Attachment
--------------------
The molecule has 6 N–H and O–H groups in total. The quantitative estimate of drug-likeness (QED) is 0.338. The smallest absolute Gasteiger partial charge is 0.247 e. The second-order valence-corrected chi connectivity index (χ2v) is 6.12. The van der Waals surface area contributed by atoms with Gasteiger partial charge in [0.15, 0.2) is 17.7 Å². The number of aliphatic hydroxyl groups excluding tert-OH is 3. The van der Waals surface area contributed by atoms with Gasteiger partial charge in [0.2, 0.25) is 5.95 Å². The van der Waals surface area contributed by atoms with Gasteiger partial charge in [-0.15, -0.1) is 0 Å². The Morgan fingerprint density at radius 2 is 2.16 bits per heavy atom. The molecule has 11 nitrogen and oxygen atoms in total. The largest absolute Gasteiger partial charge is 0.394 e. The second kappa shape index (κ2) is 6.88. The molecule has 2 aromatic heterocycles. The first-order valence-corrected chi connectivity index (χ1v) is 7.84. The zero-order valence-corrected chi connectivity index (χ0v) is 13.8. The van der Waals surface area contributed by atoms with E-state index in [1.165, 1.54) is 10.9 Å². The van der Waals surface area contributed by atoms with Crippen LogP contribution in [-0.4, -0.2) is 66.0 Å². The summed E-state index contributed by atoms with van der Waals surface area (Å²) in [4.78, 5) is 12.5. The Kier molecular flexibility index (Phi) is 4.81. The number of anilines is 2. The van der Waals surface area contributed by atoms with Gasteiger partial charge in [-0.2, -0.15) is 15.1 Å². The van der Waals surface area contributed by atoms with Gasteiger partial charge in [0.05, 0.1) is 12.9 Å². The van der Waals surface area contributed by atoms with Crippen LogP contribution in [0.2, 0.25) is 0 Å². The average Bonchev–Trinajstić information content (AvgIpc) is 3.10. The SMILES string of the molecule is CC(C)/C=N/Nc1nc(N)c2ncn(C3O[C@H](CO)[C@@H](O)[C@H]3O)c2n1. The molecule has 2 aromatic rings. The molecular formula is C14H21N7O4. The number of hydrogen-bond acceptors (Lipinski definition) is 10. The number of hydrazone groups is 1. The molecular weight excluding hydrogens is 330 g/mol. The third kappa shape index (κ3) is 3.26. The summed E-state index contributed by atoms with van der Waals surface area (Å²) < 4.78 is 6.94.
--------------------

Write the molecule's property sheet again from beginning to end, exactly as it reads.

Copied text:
The molecule has 6 N–H and O–H groups in total. The quantitative estimate of drug-likeness (QED) is 0.338. The smallest absolute Gasteiger partial charge is 0.247 e. The second-order valence-corrected chi connectivity index (χ2v) is 6.12. The van der Waals surface area contributed by atoms with Gasteiger partial charge in [0.15, 0.2) is 17.7 Å². The number of aliphatic hydroxyl groups excluding tert-OH is 3. The van der Waals surface area contributed by atoms with Gasteiger partial charge in [0.2, 0.25) is 5.95 Å². The van der Waals surface area contributed by atoms with Gasteiger partial charge in [-0.15, -0.1) is 0 Å². The Morgan fingerprint density at radius 2 is 2.16 bits per heavy atom. The molecule has 11 nitrogen and oxygen atoms in total. The largest absolute Gasteiger partial charge is 0.394 e. The second kappa shape index (κ2) is 6.88. The molecule has 2 aromatic heterocycles. The first-order valence-corrected chi connectivity index (χ1v) is 7.84. The zero-order valence-corrected chi connectivity index (χ0v) is 13.8. The van der Waals surface area contributed by atoms with E-state index in [1.165, 1.54) is 10.9 Å². The van der Waals surface area contributed by atoms with Crippen LogP contribution in [-0.4, -0.2) is 66.0 Å². The summed E-state index contributed by atoms with van der Waals surface area (Å²) in [4.78, 5) is 12.5. The Kier molecular flexibility index (Phi) is 4.81. The number of anilines is 2. The van der Waals surface area contributed by atoms with Gasteiger partial charge in [-0.2, -0.15) is 15.1 Å². The van der Waals surface area contributed by atoms with Gasteiger partial charge in [0.05, 0.1) is 12.9 Å². The van der Waals surface area contributed by atoms with Crippen LogP contribution in [0.2, 0.25) is 0 Å². The average Bonchev–Trinajstić information content (AvgIpc) is 3.10. The SMILES string of the molecule is CC(C)/C=N/Nc1nc(N)c2ncn(C3O[C@H](CO)[C@@H](O)[C@H]3O)c2n1. The molecule has 2 aromatic rings. The molecular formula is C14H21N7O4. The number of hydrogen-bond acceptors (Lipinski definition) is 10. The number of hydrazone groups is 1. The molecular weight excluding hydrogens is 330 g/mol. The third kappa shape index (κ3) is 3.26. The summed E-state index contributed by atoms with van der Waals surface area (Å²) < 4.78 is 6.94.